Love letter, from a kind of bad guy to his beloved daughter
[Written in the spring of 1920, outside, in some hilly Tennessee woods]
To my dear daughter, Lucie,
I could not believe it when I got your letter! My hands shook so bad I put them and your letter into my pockets. I was careful not to bend the envelope. Then I went right out, into the yard and straight to my shed. I started rattling my things around like maybe I had something needing fixing. I would say I was in a state! But then I sat down and opened the letter.
Lucie, I haven’t let myself hope that such a thing as this could ever happen still for me. I’d expect better that a tropical bird might fly into my window here, sit on my knee, and start talking to me. “Hello Ned, silly old fool,” in a friendly like manner. But here your letter is in my hand! And your handwriting especially for the address is like mine as you might see for yourself. That was another surprise.
Thank you for writing Lucie. You may never know how much it means to me. Over the years I must have thought about writing to you at least one hundred times, but I could never think of what to say. You are much braver than me.
This morning, I went into the woods to write my letter to you. I believe I am sitting in a spot I might never been before, even though I come up here more and more these days. I don’t know why this feels like the right place to talk to you. I could find some place quiet enough and where I won’t be interrupted almost anywhere. You probably have some thoughts why this could be the right place for me to write this letter. You always were so good with your thinking and questions too. But I couldn’t ever think of the right answers for you, even when you were not much more than a baby. I make the point because it’s true and also because of what happened with your college school. I am so sorry what happened because I understand you are sad about it. But I know whatever made you leave that place, it cannot be that you are not smart enough. I would bet anything on that! You are the smartest person in that town. I would never doubt you had a good reason to leave.
Well there really is nothing to see in these woods but more woods. I tried many different ways through them and never came across anything worth telling to another person or to put in a letter to be carried for 700 miles to you. I wish I could describe a beautiful view for you, but there are too many trees in the way, every which way I look. Even if I could see through these trees, I doubt I could describe what I saw in a way you would enjoy. I see how good you are with words. But there was one time I saw a shovel that had become part of a tree. Someone must have left it there years ago and forgot about it, so that the tree just kept growing around it. What I mean is it was split at the blade and then came together again up around the handle. The first time I saw it, I was amazed. Now I pass right by it without even looking at. Another day I found the stone foundation of what must have been a home for some of the very first people to settle here. This could sound very strange but I imagined you there! I imagined you and your sister and some of the others sitting around a table there, next to a warm fire. I could see in my mind what you might look like then, a beautiful girl at 12 years old or so. In my mind I also heard the sound of your voice, you telling a story just right, so that everyone was listening and laughing.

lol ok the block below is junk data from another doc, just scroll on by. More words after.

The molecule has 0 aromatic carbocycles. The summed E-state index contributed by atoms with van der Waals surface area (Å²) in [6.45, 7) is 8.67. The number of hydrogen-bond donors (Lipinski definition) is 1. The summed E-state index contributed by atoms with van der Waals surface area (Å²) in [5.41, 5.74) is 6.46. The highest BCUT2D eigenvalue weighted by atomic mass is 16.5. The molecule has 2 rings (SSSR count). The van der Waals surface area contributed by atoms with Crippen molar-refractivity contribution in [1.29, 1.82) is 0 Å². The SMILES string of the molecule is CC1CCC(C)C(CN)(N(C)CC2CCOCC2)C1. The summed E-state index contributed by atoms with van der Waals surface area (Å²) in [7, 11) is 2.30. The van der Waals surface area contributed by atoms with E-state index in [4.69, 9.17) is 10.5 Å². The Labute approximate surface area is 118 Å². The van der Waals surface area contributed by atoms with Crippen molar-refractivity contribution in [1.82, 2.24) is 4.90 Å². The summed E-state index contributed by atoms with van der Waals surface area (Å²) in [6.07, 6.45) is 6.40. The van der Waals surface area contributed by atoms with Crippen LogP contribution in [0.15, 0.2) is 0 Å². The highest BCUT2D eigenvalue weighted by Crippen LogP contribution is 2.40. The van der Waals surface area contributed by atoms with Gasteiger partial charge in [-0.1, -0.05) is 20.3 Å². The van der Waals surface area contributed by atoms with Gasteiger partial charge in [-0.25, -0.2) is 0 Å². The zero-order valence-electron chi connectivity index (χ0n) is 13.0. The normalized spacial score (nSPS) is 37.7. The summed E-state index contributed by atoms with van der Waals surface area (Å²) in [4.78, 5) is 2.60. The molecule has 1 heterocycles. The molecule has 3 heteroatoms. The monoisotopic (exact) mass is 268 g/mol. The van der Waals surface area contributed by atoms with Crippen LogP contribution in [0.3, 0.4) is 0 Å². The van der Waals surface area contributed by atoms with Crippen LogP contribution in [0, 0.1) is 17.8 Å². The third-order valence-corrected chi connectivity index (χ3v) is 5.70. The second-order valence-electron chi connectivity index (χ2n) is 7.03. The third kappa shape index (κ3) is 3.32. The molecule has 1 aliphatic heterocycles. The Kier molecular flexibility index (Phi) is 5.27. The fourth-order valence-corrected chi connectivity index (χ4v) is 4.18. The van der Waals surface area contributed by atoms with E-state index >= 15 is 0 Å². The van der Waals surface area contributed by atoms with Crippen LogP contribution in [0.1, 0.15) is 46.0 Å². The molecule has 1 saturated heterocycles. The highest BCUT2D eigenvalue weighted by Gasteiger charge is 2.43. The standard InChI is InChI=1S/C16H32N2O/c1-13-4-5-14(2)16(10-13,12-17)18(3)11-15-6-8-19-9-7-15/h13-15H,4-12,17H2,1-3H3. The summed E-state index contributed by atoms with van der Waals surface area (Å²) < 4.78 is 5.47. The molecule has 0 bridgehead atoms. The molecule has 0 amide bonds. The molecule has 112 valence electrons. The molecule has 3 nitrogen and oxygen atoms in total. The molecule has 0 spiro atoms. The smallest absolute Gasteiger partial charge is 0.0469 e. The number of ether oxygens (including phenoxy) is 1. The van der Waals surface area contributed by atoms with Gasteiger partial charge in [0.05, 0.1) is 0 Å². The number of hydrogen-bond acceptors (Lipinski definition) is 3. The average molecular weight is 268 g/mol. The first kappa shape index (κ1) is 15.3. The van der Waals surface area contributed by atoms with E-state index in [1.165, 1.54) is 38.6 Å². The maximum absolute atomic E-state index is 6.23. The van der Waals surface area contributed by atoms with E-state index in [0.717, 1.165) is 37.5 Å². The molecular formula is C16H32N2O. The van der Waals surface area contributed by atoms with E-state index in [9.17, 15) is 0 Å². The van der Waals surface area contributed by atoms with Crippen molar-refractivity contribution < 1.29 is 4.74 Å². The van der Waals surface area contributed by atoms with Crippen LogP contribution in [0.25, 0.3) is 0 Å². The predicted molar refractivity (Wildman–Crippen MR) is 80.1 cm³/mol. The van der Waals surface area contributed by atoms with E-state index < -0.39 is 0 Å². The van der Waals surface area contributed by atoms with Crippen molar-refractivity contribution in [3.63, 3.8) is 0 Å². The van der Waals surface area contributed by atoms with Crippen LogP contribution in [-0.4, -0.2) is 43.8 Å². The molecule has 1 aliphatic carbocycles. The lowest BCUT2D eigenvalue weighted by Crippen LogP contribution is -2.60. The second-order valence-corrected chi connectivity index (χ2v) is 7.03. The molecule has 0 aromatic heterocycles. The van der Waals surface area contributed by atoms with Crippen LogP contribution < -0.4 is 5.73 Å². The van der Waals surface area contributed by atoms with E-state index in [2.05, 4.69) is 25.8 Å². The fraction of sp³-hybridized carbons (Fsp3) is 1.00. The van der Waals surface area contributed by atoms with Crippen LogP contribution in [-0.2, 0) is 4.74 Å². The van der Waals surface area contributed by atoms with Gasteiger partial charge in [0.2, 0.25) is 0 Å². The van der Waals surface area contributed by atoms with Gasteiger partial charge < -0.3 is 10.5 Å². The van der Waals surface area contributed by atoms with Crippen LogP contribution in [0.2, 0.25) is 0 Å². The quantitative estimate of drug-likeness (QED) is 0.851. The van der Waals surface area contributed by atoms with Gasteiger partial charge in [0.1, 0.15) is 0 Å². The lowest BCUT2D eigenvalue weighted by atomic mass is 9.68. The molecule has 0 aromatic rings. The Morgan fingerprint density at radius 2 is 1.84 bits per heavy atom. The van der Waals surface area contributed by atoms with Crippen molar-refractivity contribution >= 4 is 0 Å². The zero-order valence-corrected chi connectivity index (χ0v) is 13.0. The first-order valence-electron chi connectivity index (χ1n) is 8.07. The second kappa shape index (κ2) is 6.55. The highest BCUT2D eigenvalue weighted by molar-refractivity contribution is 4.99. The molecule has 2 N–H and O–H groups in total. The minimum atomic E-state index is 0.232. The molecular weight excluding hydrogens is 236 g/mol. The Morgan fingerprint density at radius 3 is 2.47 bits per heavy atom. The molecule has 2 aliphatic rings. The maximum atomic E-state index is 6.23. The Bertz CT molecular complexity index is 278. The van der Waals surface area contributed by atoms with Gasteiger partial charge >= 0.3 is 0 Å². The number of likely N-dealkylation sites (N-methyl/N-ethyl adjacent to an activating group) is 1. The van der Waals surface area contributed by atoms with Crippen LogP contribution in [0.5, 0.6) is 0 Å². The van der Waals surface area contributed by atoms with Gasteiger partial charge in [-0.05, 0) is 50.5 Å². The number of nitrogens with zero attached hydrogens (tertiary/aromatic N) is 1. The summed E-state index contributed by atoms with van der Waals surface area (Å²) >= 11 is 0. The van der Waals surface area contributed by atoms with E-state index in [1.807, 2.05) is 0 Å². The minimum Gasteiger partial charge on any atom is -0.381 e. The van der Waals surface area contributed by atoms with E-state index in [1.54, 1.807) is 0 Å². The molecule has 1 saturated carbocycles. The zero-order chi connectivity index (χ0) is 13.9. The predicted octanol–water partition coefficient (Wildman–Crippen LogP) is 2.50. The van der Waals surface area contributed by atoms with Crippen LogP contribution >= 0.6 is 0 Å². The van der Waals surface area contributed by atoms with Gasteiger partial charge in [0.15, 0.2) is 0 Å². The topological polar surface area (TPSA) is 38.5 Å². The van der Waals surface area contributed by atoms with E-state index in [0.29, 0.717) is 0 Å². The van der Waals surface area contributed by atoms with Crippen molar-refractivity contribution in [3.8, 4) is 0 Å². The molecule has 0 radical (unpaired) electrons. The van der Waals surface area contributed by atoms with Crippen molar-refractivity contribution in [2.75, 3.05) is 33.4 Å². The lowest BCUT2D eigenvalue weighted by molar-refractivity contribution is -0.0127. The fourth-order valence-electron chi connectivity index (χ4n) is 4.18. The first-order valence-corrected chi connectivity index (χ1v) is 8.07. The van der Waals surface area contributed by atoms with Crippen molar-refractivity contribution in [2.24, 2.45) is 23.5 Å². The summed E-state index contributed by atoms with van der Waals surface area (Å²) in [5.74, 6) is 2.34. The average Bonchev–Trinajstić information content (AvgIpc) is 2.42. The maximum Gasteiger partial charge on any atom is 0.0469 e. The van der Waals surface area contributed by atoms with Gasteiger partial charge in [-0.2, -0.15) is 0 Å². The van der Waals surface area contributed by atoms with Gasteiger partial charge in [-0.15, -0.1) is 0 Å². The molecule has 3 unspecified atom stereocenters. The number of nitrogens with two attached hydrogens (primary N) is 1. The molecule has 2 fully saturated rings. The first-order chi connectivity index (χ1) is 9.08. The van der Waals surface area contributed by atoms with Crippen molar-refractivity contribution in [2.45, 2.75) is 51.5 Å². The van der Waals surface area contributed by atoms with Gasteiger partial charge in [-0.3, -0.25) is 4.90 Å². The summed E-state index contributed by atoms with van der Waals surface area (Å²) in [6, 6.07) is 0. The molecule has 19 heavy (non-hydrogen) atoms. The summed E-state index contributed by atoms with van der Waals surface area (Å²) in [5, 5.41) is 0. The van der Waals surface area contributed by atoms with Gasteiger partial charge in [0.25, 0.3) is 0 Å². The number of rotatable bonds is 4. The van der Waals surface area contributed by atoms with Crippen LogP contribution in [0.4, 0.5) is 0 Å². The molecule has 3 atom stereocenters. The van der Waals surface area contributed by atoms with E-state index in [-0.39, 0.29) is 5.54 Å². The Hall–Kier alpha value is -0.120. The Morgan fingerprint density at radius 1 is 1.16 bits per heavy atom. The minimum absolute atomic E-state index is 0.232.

I never pass by the place without looking and imagining something of that scene. I stop there often and often I sit and eat my lunch on a good level stone. Sitting there I am just an arm’s reach from your table.
Weeks ago I saw a string of little blooms hanging from a branch. Someone made it for someone, by way of threading the stem of each into a tiny hole in the stem of the next. You know how to do this I remember, but a young lady probably doesn’t bother with that kind of thing much anymore. I don’t know why Lucie, but the sight of it out here startled me! The flowers were already wilting and nothing too special about them to begin with, but still I stood there looking at them for a long time. They swayed a bit in a breeze and there was just enough daylight that the little petals had a glow about them. What is strange is how I can remember it so well but more like I heard it in a story, not so much like I actually saw it. The very next day I could not seem to recall even the colors of the flowers which were all of a kind. Another strange thing is as I was standing there suddenly my cheeks got hot and my hands started to shake just a little. The dog I had with me took off back down the hill without me! And I had this thought very clear in my head, that this beautiful thing was not for me to see or enjoy, so I turned and headed back down the hill too. I don’t know why. Maybe you’ll understand a reason Lucie.
This is all I can think of to tell you now, but thank you again dear daughter for writing to me. I cannot say I feel deserving of your kindness. I never thought something like this could happen for me still. And I could not believe it but for this envelope in my hand. If you want to write to me again I hope you will. I will write back to you every time unless you ask me not to. If you do write again please tell me more about all the animals, the little cousins, and especially your reading and writing. And please anything else you want to tell me.
Have you seen the ocean yet? Have you tried swimming?
Also, if there is a photograph you could send with your letter without too much trouble I would be very happy for that. I think I can imagine you pretty well at 16, all except the eyes. I don’t know why that is, but I am sure they are beautiful.
Your loving father